Saturday, May 19, 2012
Tuesday, March 13, 2012
Built in 1900-1902
Photographed in 2012
The church building and "dwelling house" (used as a rectory) was built between 1900 and 1902 ("in marble" according to some) as the Parish Church of St. Raphael to the designs by the New York architect George H. Streeton for $90,000 (for the church) and $25,000 (for the dwelling house). The twin-towered design and front facade is composed of Manhattan schist trimmed with limestone; the rest of the church is brick trimmed with stone.
Monday, November 28, 2011
Built in 1895
Photographed in 2010
The Constable Building at 109-111 Fifth Avenue at the corner of East 18th Street in the Flatiron District neighborhood of Manhattan, New York City was built in 1894-95 and was designed by William Schickel in the Neo-Renaissance style. It was originally planned to be a manufacturing an workshop building, but the use was changed to an office building before construction began. The site, which was purchased in 1893, was originally the Belmost Mansion, an the new builing was erected by the estate of Henrietta Constable, daughter of Aaron Arnold an the wife of James M. Constable. Arnold and Constable were partners in the Arnold Constable & Company Dry Goods Emporium on East 19th Street between Fifth and Broadway, to which this building was connected internally. The Constable Builing is located within the Ladies' Mile Historic District. (Source: "NYCLPC Ladies' Mile Historic District Designation Report, volume 1")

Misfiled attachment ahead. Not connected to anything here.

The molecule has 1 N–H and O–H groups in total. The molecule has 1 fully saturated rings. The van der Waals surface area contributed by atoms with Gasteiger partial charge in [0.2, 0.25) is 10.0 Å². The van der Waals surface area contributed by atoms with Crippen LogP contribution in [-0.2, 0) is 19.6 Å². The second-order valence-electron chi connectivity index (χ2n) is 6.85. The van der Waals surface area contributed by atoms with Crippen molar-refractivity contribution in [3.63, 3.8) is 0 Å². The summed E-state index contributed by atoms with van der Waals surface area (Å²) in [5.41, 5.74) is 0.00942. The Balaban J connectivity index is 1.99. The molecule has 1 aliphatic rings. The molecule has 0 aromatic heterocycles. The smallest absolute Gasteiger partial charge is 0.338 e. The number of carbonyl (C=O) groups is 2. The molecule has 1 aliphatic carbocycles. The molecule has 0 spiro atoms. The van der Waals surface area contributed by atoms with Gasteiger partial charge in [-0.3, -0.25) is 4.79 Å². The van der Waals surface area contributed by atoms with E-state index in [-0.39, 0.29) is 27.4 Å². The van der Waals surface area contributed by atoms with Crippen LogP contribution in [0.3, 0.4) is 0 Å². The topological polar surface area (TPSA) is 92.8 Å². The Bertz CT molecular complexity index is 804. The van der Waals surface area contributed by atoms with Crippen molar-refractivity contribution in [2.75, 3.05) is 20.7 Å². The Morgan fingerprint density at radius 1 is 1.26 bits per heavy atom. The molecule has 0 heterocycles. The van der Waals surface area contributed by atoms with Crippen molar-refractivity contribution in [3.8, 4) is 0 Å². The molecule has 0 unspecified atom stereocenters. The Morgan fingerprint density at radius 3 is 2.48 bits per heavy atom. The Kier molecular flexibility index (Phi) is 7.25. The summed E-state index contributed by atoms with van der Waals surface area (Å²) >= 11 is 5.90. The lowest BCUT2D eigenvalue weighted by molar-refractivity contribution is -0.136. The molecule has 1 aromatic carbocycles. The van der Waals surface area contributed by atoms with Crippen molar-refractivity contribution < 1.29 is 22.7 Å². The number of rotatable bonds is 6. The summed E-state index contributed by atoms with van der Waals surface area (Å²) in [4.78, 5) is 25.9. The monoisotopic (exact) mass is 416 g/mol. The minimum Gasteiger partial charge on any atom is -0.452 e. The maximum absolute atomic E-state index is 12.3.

Tuesday, August 23, 2011
Built in: 1926-30
Architect: Allen, Pelton and Collons
Photographed in 2011
The Riverside Church in the City of New York is an interdenominational (American Baptist and United Church of Christ) church in New York City, famous for its elaborate Neo-Gothic architecture—which includes the world's largest tuned carillon bell. It is located in Morningside Heights between Riverside Drive and Claremont Avenue and between 120th Street and 122nd Street.
The tallest church in the United States and the 24th tallest in the world, was designed by Allen, Pelton and Collens. Henry C. Pelton and Charles Collens were commissioned by Rockefeller to travel across Spain and France to find inspiration for their project. They took for their model of the nave the 13th Century Gothic Cathedral of Chartres, France, and for the massive single bell tower that dwarfs the rest of the church, one of the towers at Laon, but here with a base 100 feet square, and built on a steel frame the equivalent of a 22-story building (392 feet). Inlaid on the floor is a labyrinth similar to those at Chartres and elsewhere. The construction was begun in 1926 and, with delays caused by a spectacular fire in the wooden scaffolding, finished — with its first service at the main altar — October 5, 1930.
The church received New York City Landmark status in 2000.
Saturday, May 7, 2011
Friday, February 11, 2011
The Towers 34 Avenue, 33-15 to 33-51 80th Street, Jackson Heights, NY
Andrew J. Thomas / 1923-25 / Neo-Romanesque
Jackson Heights is a unique neighborhood in the history and development
of New York City. Some of the city's first co-ops and large private gardens